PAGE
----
As I reflect on Pearlman’s reporting on Walter Payton three years ago, I see it now as a prelude to the mountain of stories in the last year or so linking the multi-billion dollar football industry to a host of problems such as early onset dementia, violent crimes committed by active and former players and severe depression and suicide. This season alone three high school students from around the country died from head injuries sustained while playing. These trends should give us pause to assess our values as a society. What does it mean to earn the status of hero? When we tune into a football game on TV, and the broadcast replays both the pictures and sounds of a devastating tackle, we bear responsibility. The networks are playing to primal desires within us to watch other human beings hurt each other for sport. Our society is paying a price for our indulgence of our modern day gladiators as heroes.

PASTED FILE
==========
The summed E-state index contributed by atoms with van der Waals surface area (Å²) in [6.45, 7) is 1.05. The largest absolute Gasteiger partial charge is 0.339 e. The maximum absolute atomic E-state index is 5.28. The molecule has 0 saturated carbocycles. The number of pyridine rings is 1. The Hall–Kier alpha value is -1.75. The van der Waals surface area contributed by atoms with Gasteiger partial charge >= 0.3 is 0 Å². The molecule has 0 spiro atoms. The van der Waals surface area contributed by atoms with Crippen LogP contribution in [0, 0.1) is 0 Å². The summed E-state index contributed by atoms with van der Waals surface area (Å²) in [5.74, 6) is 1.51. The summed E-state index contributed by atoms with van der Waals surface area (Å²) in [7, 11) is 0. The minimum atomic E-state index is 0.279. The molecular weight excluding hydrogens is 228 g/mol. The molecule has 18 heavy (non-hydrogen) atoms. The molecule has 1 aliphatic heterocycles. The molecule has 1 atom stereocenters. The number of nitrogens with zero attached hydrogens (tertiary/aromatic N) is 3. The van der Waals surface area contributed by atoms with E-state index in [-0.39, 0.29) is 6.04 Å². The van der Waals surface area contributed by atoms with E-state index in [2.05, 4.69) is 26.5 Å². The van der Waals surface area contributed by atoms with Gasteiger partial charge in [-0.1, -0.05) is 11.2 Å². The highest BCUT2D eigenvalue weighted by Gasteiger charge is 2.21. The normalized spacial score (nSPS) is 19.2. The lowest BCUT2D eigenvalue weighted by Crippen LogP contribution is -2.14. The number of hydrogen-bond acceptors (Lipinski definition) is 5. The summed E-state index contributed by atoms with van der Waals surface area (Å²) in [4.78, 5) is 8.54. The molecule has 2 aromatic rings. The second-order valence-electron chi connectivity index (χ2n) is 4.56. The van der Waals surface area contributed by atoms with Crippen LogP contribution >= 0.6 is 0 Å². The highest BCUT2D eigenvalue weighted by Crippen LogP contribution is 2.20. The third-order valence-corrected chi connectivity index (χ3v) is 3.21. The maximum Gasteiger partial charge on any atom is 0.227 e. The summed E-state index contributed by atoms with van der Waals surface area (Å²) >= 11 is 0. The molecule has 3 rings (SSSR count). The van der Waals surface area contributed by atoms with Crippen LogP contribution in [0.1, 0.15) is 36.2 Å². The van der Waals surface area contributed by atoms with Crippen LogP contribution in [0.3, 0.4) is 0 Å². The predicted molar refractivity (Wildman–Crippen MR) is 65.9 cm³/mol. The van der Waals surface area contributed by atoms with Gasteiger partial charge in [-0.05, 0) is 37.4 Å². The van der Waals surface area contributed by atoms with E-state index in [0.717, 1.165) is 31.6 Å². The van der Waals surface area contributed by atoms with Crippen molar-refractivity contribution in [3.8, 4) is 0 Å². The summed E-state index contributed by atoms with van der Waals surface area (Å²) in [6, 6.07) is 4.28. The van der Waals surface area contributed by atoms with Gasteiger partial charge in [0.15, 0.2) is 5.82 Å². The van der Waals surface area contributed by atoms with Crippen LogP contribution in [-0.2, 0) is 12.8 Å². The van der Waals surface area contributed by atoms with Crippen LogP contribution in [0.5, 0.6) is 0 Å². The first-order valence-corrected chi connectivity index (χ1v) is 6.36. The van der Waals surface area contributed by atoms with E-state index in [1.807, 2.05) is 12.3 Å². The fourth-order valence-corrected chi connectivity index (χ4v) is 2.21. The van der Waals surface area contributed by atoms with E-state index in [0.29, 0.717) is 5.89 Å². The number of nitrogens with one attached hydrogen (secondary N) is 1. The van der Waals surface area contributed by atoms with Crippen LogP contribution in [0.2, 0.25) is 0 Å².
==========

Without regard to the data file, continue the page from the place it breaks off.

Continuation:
For too long our nation has looked askance when former football players have developed a host of physical and mental problems from years of getting their brains bashed in hundreds of times per day. Former NFL players live on average 20 years less than normal male life expectancy in our country. Among the 1985 Chicago Bears who won the Superbowl, Walter Payton died of liver disease, likely spurred by addiction to pain killers; Dave Duerson, All Pro safety, committed suicide at the age of 50; Quarterback Jim McMahon now suffers from dementia and is a lead plaintiff in the class-action lawsuit against the NFL.

 

The problems go much deeper than former players’ health, unfortunately, as discussed in Steve Almond’s new book “Against Football: One Fan’s Reluctant Manifesto.” Because of our indulgence of football, school districts struggle for funds while municipalities build lavish stadiums often with significant tax breaks for the owners. Universities that make billions of dollars from football have tolerated star football players raping women. Only now are we starting to wake up to the deep systemic problems in society at large that this violent game has bestowed upon our society.